Pam Gems, playwright (1925-2011)
All Pam Gems plays are available to download online.
Born in Hampshire, Gems grew up in poverty with a single-parent mother before joining the WRNS and attending Manchester University as an ex-servicewoman. She began writing as a response to the isolation of bringing up children and in the 1970s moved to London where she encountered the new wave of feminism. She wrote the first feminist play to have a successful West End transfer in Dusa, Fish Stas and Vi (1976) which went to the Mayfair Theatre and dealt with four women sharing a flat. It had had its start though under the title Dead Fish, staged on the Edinburgh fringe above the Wax Museum, before moving to Hampstead under its new title. Prior to that Gems had had several plays staged on the fringe, which remain unpublished and under-recognised. Her first play Betty’s Wonderful Christmas (1971) was directed at the Cockpit by Roland Rees and was a dark fantasy for both children and adults. My Warren and After Birthday were two monologues staged at the Almost Free Theatre, dealing with different aspects of female sexuality. Their success led to Ed Berman’s agreement to stage a season of women’s plays at the Almost Free, later that year. The season included plays by Michelene Wandor, Sally Ordway, Jennifer Philips, Jane Wibberley and Dinah Brookes, as well as Gems’s The Amiable Courtship of Miz Venus and Wild Bill.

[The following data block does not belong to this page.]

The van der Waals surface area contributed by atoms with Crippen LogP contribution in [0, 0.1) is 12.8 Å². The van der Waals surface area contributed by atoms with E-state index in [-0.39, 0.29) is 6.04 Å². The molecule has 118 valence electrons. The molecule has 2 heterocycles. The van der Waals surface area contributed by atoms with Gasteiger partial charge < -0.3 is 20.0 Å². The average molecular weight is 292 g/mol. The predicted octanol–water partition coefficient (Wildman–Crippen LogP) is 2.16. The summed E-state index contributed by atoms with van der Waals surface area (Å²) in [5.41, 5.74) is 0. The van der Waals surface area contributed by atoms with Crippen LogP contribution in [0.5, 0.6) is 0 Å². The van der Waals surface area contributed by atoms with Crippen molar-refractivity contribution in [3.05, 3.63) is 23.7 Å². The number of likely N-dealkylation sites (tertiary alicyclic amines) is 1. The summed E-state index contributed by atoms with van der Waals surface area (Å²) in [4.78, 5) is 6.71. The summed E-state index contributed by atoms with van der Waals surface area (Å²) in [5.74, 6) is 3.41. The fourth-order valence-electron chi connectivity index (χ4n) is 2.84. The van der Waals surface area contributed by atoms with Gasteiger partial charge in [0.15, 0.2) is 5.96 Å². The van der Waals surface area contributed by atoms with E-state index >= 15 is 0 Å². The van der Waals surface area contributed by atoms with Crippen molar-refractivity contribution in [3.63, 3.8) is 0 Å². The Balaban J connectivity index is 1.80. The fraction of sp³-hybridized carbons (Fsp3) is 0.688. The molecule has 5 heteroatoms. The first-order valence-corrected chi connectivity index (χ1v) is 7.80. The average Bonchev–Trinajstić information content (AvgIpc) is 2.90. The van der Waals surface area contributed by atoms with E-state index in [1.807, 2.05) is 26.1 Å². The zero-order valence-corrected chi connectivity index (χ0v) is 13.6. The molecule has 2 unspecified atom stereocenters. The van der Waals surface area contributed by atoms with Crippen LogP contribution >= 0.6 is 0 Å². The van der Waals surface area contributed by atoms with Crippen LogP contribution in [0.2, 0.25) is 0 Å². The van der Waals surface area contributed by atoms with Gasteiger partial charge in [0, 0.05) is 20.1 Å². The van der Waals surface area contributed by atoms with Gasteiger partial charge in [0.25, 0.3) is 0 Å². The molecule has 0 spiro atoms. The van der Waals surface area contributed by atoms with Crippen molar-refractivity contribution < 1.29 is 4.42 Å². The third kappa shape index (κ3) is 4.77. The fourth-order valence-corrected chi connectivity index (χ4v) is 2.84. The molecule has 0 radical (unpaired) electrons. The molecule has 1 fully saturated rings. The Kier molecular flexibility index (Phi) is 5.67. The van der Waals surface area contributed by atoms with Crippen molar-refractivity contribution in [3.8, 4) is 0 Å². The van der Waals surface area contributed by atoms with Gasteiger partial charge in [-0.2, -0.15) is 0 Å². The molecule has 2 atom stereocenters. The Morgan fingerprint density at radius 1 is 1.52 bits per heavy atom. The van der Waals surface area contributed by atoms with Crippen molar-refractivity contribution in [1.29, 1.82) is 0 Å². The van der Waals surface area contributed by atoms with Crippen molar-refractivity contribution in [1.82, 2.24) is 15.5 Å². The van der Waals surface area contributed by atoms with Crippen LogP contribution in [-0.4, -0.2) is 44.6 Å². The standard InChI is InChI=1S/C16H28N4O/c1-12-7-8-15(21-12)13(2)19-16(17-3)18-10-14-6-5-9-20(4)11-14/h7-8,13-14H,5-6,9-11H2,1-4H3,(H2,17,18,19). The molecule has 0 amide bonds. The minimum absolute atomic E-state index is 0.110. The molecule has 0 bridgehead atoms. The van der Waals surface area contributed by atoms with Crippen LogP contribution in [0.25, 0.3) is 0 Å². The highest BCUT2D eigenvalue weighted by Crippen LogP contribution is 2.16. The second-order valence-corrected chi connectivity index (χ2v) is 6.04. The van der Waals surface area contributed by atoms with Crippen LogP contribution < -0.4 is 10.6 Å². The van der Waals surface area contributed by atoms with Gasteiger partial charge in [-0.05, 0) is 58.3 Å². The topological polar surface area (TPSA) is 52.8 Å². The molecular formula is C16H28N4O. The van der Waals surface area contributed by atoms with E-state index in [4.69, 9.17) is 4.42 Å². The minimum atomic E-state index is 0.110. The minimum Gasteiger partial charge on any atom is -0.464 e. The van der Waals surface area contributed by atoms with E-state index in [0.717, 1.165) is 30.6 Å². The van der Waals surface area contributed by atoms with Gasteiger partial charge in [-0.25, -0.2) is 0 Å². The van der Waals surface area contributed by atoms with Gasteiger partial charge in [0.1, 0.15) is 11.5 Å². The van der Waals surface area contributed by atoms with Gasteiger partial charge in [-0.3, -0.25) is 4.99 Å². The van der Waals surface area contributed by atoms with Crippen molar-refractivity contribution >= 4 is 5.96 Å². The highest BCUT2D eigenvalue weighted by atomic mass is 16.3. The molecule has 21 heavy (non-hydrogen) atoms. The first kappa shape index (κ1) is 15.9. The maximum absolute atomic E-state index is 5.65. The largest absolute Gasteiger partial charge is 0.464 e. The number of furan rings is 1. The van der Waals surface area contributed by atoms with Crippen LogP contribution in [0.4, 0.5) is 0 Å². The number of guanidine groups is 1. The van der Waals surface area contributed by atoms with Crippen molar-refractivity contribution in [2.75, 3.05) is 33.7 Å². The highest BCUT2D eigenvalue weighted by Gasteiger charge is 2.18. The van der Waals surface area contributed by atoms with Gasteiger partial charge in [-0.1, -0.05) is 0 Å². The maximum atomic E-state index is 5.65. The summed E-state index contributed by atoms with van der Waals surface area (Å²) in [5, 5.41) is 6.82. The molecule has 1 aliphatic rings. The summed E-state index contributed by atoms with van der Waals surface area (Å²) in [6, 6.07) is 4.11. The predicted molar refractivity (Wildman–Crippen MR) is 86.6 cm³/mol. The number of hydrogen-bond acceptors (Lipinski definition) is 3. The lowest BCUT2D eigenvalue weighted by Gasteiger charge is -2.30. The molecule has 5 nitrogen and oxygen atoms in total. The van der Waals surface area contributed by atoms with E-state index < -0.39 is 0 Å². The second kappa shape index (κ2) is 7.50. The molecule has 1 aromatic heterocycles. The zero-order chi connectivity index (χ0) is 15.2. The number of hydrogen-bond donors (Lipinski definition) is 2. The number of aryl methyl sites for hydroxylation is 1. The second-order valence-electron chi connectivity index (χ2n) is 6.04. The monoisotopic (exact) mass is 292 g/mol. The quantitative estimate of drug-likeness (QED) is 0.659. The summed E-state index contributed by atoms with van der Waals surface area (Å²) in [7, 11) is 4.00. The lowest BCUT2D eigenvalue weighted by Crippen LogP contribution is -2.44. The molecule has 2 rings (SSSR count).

Fuelled by the energy of the new wave of feminism, the season led to the formation of two companies: the Women’s Theatre Group and the Woman’s Company, which was to become Monstrous Regiment, the former emphasising, as Gems said in an interview in 1992 a libertarian ‘Come one, come all’ attitude to include any woman who wanted to be involved, the latter the need of trained women theatre professionals for quality work which addressed women’s issues. Gems’ next work Go West Young Woman staged at the Roundhouse in 1974 also encountered the fierce arguments that fired the Women’s Liberation Movement in those years with ‘two interruptions by two separate militant feminist groups, objecting to the fact that we had men on stage’ Roland Rees discusses Gems’s first play and Sheila Allen speaks of playing the central role in Gems’s pivotal play Queen Christina (1977) for the RSC in their Unfinished Histories interviews. [Susan Croft 2011]
For more see: Pam Gem’s Guardian obituary
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